Don't you believe it ... forecasting works

Forecasting (and revising forecasts) is at best useless and at worst counterproductive. Here's why.

Last Updated: 31 Aug 2010

If I had a pound for every hour I've spent forecasting and revising forecasts, the total sum would be greater than the value created by the forecasting itself. It's an activity that is at best useless and at worst actually counterproductive. Here's why.

Opportunity cost. Time spent forecasting is time spent not doing something more useful, such as selling, collecting cash, or thinking about how to make more money next year. All these activities show a clear return on time invested; forecasting doesn't.

Politics. Forecasting is a largely political exercise. It's not what we think will happen, but what we think is the minimum we can get away with offering - fine if you enjoy such games, but the danger is that someone might take the result seriously and base plans on it.

Impaired commercial peformance. If we are behind forecast, we resort to creative accounting or 'fire sales' to generate last-minute revenues, at the risk of profitability. If we are ahead, we may even actively delay sales simply to produce the expected result. I know - in one of my jobs (FTSE-100 company), I was criticised for producing results significantly ahead of forecast. What sort of message does that send?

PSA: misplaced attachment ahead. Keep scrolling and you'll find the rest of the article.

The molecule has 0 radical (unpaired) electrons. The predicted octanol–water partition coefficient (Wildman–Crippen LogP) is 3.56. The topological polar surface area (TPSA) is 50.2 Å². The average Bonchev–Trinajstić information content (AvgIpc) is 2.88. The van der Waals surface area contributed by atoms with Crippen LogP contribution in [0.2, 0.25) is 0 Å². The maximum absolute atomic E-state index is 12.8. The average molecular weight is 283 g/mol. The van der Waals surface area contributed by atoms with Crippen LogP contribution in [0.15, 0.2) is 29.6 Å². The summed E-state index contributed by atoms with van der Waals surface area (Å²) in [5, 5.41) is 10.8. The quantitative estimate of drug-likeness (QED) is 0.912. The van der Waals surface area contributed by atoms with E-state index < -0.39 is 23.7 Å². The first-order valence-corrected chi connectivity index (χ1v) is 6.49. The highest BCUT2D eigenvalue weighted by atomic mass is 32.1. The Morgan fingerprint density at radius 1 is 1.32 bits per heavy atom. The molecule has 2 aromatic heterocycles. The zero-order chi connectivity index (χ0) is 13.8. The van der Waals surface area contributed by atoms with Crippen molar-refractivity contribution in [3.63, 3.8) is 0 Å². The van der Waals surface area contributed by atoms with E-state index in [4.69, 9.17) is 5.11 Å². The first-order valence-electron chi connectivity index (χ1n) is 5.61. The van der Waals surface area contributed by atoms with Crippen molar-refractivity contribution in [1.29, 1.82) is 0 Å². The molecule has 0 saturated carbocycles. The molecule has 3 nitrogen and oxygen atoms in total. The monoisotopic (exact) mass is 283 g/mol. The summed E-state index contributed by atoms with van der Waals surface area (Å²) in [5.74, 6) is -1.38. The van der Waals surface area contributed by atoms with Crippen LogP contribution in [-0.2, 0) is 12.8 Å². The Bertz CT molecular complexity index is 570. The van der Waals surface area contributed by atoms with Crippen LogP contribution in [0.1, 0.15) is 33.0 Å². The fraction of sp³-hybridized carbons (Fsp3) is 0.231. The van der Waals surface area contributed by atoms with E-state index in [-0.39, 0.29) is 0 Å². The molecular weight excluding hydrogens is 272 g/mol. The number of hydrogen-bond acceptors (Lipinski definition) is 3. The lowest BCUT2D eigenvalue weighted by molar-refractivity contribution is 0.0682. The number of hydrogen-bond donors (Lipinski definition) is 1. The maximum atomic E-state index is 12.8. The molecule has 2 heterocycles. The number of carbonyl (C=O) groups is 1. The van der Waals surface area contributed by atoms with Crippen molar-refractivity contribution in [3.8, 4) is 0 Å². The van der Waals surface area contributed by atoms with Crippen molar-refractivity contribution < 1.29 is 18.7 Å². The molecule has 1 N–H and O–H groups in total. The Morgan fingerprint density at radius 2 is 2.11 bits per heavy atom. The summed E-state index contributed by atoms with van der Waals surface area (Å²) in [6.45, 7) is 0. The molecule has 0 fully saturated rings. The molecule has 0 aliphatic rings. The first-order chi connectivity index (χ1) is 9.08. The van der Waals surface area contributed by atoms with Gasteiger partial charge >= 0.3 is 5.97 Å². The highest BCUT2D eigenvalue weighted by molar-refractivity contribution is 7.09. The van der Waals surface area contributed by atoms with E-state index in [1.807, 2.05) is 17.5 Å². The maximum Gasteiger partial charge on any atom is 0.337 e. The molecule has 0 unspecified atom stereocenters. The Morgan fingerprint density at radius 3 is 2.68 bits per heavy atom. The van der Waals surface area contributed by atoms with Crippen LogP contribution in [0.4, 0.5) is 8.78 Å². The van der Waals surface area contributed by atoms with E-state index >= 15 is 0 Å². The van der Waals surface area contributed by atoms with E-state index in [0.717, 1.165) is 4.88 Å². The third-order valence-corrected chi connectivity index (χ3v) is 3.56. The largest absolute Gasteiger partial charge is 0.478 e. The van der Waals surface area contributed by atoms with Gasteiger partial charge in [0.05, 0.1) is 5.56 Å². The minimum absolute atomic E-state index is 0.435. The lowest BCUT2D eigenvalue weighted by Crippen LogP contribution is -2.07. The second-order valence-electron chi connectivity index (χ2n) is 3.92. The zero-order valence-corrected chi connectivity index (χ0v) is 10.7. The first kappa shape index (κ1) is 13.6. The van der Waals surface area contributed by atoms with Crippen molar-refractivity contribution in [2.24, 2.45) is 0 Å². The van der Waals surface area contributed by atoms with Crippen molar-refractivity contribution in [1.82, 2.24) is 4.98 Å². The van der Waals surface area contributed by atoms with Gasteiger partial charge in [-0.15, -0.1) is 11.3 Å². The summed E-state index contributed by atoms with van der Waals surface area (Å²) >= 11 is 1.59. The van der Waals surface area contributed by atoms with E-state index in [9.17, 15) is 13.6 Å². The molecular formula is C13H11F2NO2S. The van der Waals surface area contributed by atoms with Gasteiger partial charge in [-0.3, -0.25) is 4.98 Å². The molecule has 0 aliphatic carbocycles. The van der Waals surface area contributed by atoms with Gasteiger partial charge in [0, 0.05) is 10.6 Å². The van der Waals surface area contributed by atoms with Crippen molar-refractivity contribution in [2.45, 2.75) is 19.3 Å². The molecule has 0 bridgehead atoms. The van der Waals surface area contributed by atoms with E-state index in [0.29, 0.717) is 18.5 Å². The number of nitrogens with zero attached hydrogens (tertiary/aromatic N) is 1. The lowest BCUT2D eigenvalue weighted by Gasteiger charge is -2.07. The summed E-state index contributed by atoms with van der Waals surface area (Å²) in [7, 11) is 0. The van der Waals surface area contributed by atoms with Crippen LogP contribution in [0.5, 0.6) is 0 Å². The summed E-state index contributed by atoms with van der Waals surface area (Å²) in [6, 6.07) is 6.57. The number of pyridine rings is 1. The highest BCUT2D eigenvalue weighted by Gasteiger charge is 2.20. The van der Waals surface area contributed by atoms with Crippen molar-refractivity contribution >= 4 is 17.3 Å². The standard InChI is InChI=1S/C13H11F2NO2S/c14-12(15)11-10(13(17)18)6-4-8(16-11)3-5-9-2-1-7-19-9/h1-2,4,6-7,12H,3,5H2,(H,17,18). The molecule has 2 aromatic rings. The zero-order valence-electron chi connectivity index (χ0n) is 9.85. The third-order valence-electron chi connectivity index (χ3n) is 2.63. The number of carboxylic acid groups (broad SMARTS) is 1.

Finally, forecasting nourishes the dangerous delusion that we know what is going to happen. We obsess over whether a £10,000 cost will fall in this year or next, yet we would struggle to forecast revenue to within £100,000. In fact, we obsess over the small uncertainty on cost precisely so that we can ignore the bigger uncertainty on revenue. This is forecasting as displacement activity, and it's very popular.

Stop forecasting, embrace uncertainty, and start managing. The results may surprise you.

- Alastair Dryburgh is head of Akenhurst Consultants -

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